Just above them, on the slope, a large sambar stag emerged silently from the undergrowth. From a cluster of trees above came the scolding call of a giant squirrel, as a troop of Nilgiri langur foraged in the canopy.
Just as we were slipping into a reverie, imagining ourselves in pristine wilderness, a woman called loudly to her children playing nearby as she washed clothes outside a neat row of houses, a mere hundred metres upslope of the elephants.
This vignette, from the Anamalai Hills of southern India, is not all that unusual. Across large parts of our country, a wide range of species still occur outside the confines of wildlife reserves, and even in the middle of busy, human-dominated landscapes. This is possible because a variety of natural and human-modified habitats – forest fragments, coffee plantations, orchards, paddy fields, marshes and lakes – still exist outside our reserves. These habitats may offer permanent residence for smaller creatures, whereas larger species may use them as passageways to move between wildlife reserves.
But the size, location and status of these habitats that lie outside reserves often belie their importance to the survival of endangered animals. This is so for many reasons.
Firstly, our wildlife reserves, crafted more by circumstance than by design, look like islands when seen on a map. But not long ago, wild animals occupied vast unbroken stretches of habitat – the Western Ghats that run across five states is a good example – and have evolved to move and migrate across such large landscapes.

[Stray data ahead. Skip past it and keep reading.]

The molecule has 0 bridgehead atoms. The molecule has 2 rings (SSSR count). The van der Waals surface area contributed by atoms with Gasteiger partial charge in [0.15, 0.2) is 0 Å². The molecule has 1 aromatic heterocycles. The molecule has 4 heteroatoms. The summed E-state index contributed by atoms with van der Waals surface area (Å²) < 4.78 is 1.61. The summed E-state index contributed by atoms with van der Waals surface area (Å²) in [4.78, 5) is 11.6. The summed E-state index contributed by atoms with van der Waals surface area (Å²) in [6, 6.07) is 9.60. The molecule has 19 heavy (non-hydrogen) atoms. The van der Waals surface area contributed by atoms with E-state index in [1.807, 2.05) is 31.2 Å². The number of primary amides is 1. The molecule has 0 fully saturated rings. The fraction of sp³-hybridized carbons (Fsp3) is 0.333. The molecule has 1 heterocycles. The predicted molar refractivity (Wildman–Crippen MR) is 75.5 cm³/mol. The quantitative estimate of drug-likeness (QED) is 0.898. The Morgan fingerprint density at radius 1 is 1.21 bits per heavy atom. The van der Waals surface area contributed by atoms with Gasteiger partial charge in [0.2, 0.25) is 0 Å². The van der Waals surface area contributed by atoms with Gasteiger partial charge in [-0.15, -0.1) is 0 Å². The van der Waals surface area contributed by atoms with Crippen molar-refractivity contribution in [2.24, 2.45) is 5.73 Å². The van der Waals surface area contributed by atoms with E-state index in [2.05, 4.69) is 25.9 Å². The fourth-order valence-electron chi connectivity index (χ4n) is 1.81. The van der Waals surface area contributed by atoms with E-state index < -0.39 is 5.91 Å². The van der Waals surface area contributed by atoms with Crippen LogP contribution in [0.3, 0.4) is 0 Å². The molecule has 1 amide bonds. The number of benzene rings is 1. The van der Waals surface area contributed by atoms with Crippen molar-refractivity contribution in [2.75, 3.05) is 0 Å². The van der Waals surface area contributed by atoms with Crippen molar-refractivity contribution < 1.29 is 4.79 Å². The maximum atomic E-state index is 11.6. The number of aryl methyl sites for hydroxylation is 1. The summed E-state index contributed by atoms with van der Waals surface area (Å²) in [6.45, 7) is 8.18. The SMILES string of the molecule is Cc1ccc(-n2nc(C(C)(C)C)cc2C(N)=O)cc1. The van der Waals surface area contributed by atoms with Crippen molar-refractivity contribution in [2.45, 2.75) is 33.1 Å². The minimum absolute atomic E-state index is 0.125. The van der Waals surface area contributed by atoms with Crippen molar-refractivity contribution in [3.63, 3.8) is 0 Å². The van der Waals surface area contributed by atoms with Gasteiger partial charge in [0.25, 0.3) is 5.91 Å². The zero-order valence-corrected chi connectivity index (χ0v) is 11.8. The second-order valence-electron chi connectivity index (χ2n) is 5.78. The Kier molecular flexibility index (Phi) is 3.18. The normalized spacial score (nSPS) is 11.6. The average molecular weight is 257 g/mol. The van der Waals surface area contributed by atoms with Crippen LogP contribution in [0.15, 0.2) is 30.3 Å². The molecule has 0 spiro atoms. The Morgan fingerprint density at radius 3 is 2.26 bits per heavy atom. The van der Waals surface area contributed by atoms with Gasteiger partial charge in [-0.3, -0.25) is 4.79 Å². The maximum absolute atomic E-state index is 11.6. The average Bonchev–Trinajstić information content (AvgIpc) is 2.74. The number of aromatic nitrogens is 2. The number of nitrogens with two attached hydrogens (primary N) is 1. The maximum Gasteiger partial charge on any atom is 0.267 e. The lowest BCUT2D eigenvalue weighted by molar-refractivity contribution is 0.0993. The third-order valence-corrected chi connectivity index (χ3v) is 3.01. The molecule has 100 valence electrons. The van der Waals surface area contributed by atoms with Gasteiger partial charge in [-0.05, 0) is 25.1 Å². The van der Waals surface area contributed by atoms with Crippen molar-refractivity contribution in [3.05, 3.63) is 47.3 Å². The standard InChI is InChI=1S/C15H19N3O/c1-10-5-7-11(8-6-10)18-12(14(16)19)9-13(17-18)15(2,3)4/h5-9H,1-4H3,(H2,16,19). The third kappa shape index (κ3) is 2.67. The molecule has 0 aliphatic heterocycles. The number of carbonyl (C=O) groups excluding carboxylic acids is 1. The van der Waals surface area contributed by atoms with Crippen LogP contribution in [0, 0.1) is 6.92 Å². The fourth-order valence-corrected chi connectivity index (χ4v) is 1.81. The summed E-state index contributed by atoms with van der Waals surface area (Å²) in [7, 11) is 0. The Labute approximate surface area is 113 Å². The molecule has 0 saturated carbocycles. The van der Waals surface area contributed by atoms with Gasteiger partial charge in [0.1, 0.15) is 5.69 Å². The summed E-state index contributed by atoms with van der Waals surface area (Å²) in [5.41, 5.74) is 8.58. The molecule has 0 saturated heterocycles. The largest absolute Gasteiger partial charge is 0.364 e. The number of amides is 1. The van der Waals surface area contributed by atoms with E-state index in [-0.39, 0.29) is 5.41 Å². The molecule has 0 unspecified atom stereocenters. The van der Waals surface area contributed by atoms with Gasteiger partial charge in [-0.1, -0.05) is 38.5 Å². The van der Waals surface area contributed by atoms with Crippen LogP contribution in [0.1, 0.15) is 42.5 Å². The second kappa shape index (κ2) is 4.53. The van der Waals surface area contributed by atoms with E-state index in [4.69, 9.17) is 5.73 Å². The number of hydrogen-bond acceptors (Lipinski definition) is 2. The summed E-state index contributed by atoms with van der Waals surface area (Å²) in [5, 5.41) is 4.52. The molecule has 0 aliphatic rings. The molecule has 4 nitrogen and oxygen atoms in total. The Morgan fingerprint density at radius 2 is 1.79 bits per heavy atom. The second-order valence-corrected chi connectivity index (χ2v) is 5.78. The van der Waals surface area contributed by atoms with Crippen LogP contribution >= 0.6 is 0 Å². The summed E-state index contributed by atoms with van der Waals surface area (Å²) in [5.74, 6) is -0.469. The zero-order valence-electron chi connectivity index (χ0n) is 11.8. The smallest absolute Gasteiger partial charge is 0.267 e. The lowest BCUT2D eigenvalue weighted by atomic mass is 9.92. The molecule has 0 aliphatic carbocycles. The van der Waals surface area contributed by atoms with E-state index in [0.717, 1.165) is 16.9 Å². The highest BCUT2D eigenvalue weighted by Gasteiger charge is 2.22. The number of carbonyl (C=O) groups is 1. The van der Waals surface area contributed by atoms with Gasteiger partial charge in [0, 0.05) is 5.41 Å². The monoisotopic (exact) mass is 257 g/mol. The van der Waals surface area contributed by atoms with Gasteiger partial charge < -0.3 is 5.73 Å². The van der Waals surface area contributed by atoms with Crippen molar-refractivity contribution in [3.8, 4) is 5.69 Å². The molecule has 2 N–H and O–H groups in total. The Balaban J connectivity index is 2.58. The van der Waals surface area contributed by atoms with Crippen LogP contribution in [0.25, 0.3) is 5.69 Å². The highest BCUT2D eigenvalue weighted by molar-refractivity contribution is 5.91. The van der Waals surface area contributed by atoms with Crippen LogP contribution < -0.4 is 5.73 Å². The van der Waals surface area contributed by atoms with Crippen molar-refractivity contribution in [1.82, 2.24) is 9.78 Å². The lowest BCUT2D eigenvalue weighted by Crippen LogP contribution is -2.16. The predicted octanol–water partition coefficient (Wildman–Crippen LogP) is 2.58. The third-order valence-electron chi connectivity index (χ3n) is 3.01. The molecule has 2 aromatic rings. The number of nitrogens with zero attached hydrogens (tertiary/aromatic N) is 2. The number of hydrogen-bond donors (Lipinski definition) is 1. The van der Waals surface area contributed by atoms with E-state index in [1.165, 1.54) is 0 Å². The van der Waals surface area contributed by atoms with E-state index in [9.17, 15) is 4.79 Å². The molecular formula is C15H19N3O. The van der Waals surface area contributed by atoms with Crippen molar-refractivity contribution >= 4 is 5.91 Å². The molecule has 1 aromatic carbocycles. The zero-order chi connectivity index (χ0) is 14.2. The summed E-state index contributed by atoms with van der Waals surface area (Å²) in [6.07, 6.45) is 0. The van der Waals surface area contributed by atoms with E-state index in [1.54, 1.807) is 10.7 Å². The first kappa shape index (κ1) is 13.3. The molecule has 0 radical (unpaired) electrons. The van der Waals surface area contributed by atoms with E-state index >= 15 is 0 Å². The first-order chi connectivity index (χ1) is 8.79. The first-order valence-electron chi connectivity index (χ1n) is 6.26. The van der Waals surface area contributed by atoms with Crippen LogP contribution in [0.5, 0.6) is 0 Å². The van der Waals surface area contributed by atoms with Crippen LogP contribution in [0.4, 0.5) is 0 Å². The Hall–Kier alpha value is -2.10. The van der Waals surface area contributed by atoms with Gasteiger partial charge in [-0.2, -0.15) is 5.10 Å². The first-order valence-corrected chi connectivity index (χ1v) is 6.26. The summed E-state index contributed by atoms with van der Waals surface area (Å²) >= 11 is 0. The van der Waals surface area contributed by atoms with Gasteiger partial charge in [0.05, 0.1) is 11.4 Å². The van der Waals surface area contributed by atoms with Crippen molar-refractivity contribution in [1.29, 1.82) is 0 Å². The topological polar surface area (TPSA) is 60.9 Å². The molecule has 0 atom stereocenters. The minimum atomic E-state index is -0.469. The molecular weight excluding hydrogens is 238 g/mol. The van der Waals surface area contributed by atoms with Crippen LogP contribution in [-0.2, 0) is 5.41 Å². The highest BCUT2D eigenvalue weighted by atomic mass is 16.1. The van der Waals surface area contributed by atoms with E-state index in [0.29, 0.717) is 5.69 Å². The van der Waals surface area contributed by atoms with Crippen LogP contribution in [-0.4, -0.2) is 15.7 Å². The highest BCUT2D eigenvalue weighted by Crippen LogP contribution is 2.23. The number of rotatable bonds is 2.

Today, some of the bigger species such as elephants, marooned in small, insular reserves, still seek ways of moving between them. Smaller species like jackals and mongooses, once forest dwellers, now live rather successfully near agriculture and on the edges of villages and towns.
Without this scraggly patchwork of habitats outside reserves, the movement of large animals, as well as the persistence of smaller species would be seriously hampered. Our wildlife would be restricted to the isolated reserves that occupy less than 4% of our country. Unable to move between these islands, they would be greatly affected by seasonal scarcities of food and water. Worse still, if a disease were to wipe out a species from one of these wildlife reserves, we might lose it forever.
How have these slivers of habitat and the animals in them managed to persist? One of the key factors that allows our wildlife to roam fearlessly outside reserves is that Indian law protects the species, rather than just the places they live in. Thus, unlike elsewhere in the world, they cannot be hunted or killed even when they leave wildlife reserves. Beyond the law is the cultural willingness among many communities to coexist with wildlife.
The survival of wildlife outside reserves often has more to do with the tolerance of local people than the exertions of our conservation agencies. Thirdly, our agriculture, often even for commercial crops, is practised without the creation of vast, sterile monocultures. A diverse matrix of crop species interspersed with forest remnants and fallow lands have ensured that many of our cultivated landscapes still remain wildlife-friendly.
Conservation today continues to focus its efforts on wildlife reserves, but clearly, it is high time we embraced the ecological landscapes that animals recognize rather than imposing our administrative landscapes on them. And to secure a little more space for wildlife outside our reserves is but a beginning.